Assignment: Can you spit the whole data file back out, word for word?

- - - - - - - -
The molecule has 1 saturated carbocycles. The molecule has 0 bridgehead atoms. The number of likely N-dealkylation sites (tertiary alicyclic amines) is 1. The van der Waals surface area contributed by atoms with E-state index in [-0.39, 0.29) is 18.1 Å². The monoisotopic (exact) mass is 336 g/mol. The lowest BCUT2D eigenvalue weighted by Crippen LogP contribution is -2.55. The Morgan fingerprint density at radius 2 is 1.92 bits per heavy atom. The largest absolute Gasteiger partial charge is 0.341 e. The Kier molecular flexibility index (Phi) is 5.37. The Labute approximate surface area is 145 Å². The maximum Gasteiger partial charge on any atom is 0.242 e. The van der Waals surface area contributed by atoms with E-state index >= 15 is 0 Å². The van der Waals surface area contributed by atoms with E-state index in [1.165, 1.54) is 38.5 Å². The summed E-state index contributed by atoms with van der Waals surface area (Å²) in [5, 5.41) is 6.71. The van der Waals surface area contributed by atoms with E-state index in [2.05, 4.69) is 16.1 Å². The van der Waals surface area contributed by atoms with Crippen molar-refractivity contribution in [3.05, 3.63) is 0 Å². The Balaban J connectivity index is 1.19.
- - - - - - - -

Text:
The molecule has 1 saturated carbocycles. The molecule has 0 bridgehead atoms. The number of likely N-dealkylation sites (tertiary alicyclic amines) is 1. The van der Waals surface area contributed by atoms with E-state index in [-0.39, 0.29) is 18.1 Å². The monoisotopic (exact) mass is 336 g/mol. The lowest BCUT2D eigenvalue weighted by Crippen LogP contribution is -2.55. The Morgan fingerprint density at radius 2 is 1.92 bits per heavy atom. The largest absolute Gasteiger partial charge is 0.341 e. The Kier molecular flexibility index (Phi) is 5.37. The Labute approximate surface area is 145 Å². The maximum Gasteiger partial charge on any atom is 0.242 e. The van der Waals surface area contributed by atoms with E-state index >= 15 is 0 Å². The van der Waals surface area contributed by atoms with E-state index in [1.165, 1.54) is 38.5 Å². The summed E-state index contributed by atoms with van der Waals surface area (Å²) in [5, 5.41) is 6.71. The van der Waals surface area contributed by atoms with E-state index in [2.05, 4.69) is 16.1 Å². The van der Waals surface area contributed by atoms with Crippen molar-refractivity contribution in [3.05, 3.63) is 0 Å². The Balaban J connectivity index is 1.19.